Grifter who faked being a cancer-stricken Marine sentenced to 6 years

A Rhode Island woman who posed as a decorated war veteran with cancer was sentenced on Tuesday to six years in prison after fraudulently collecting hundreds of thousands of dollars in benefits and aid.

Sarah Jane Cavanaugh, 32, has been ordered by a U.S. District Court in Providence to pay back nearly US$300,000 she amassed after stealing the identity of a real former Marine with cancer and forging documents in her name. She was first charged in March 2022 and in August pleaded guilty to wire fraud, aggravated identity theft, forging a military discharge certificate and fraudulent use of military medals.

In addition to the 70-month sentence, Cavanaugh will spend three years on supervised release.

In a press release announcing her sentencing, the U.S. Department of Justice said Cavanaugh engaged in “near-daily criminal conduct over a period of five years” in a “methodical and calculated manner.”

Cavanaugh was a social worker at a Rhode Island veterans’ hospital and used her access to a patient’s documents to create counterfeit medical records and military documents for herself. Prosecutors said Cavanaugh even asked the veteran whose information she stole to help her pay for cancer treatments, which he agreed to.

The real veteran, who was only identified in court papers by his initials, paid Cavanaugh nearly US$600 per month, an act that “plumbed the depths of moral depravity,” prosecutors said.

As part of her grift, Cavanaugh attended public events in uniform where she spoke about the struggles veterans face, bought a Purple Heart and a Bronze Star to wear, and was even named commander of a Veterans of Foreign Wars post.

She accepted more than US$225,000 from the Wounded Warrior Project alone to help pay for yoga classes, gym membership, groceries and physical therapy, among other things, according to prosecutors. She received thousands more from other programs and charities.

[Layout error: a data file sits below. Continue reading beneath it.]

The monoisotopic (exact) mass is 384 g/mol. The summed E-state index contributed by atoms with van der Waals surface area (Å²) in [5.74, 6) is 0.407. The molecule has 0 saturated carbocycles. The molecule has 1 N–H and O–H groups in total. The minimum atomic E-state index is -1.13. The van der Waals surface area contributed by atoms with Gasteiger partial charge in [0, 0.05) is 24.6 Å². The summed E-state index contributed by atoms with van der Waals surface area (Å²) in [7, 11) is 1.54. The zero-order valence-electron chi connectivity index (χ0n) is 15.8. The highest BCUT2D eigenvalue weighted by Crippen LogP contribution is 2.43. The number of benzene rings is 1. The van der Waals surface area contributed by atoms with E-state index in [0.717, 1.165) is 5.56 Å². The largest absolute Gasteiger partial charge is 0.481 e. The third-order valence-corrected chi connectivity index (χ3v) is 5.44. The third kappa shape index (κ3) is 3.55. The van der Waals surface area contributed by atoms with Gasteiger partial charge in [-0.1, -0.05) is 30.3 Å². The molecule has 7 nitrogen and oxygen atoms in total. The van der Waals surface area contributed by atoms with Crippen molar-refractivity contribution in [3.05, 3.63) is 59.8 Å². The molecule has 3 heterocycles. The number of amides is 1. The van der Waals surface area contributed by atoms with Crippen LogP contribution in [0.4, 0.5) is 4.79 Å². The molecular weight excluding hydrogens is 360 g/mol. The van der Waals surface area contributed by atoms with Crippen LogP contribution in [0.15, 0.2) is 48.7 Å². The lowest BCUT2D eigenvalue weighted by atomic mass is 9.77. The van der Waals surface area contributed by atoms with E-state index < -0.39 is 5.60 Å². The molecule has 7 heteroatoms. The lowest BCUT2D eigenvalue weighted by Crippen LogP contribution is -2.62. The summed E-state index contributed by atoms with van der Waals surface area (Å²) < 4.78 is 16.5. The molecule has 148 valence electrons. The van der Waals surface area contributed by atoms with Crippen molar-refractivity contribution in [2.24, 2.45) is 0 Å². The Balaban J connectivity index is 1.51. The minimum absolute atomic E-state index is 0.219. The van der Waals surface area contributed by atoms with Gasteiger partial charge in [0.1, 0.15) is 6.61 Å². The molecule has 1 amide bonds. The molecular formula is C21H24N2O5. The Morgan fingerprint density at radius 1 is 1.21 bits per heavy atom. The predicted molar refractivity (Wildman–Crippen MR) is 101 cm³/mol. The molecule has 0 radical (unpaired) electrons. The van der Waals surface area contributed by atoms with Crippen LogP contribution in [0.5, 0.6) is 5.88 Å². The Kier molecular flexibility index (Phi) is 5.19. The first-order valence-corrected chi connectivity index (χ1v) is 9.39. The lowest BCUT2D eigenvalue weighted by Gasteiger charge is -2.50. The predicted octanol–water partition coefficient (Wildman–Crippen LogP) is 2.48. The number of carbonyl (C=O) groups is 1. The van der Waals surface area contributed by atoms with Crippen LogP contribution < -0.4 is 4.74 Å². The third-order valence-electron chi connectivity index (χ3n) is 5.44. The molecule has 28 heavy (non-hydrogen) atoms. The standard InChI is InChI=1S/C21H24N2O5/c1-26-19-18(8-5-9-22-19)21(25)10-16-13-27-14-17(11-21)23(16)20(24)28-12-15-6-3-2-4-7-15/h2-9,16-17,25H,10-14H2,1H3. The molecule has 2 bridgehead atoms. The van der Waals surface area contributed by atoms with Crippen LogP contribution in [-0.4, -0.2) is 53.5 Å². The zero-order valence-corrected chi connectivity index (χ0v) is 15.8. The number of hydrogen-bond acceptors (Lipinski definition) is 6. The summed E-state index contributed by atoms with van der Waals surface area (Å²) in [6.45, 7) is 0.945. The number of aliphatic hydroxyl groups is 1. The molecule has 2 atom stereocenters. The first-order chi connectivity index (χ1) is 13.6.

“Sarah Cavanaugh’s conduct in the course of her scheme is nothing short of appalling,” U.S. Attorney Zachary Cunha said in a statement. “By brazenly laying claim to the honor, service, and sacrifice of real veterans, this defendant preyed on the charity and decency of others for her own shameless financial gain.”

Cavanaugh said she served in the Marine Corps in Iraq and Afghanistan from 2009 until 2016, rose to the rank of corporal, and was being treated for lung cancer as a result of exposure to burn pits and from inhaling particulate matter from a bomb explosion, according to authorities.

In early 2022, Cavanaugh’s lies were exposed when a charity she applied to for funds became suspicious and started checking her background.

The HunterSeven Foundation, which helps veterans with cancer, contacted the Providence Veterans Affairs (VA) about Cavanaugh’s claims in part because another Marine told them that she would have known about Cavanaugh if she had truly served when she said she did and received a Bronze Star for valour.

“Today’s sentencing sends a strong message to those who would represent themselves as something they’re not in order to profit from the kindness and respect shown to our nation’s deserving veterans,” said Christopher Algieri, head of the VA’s Office of Inspector General’s Northeast Field Office.

Cavanaugh’s lawyer, Kensley Barrett, had sought a much lower two-year sentence, citing her lack of criminal history, her low risk of reoffending and the “significant price” she has already paid through public disgrace, the loss of her professional licence, the breakup of her marriage and even online death threats.

— with files from The Associated Press

© 2023 Global News, a division of Corus Entertainment Inc.

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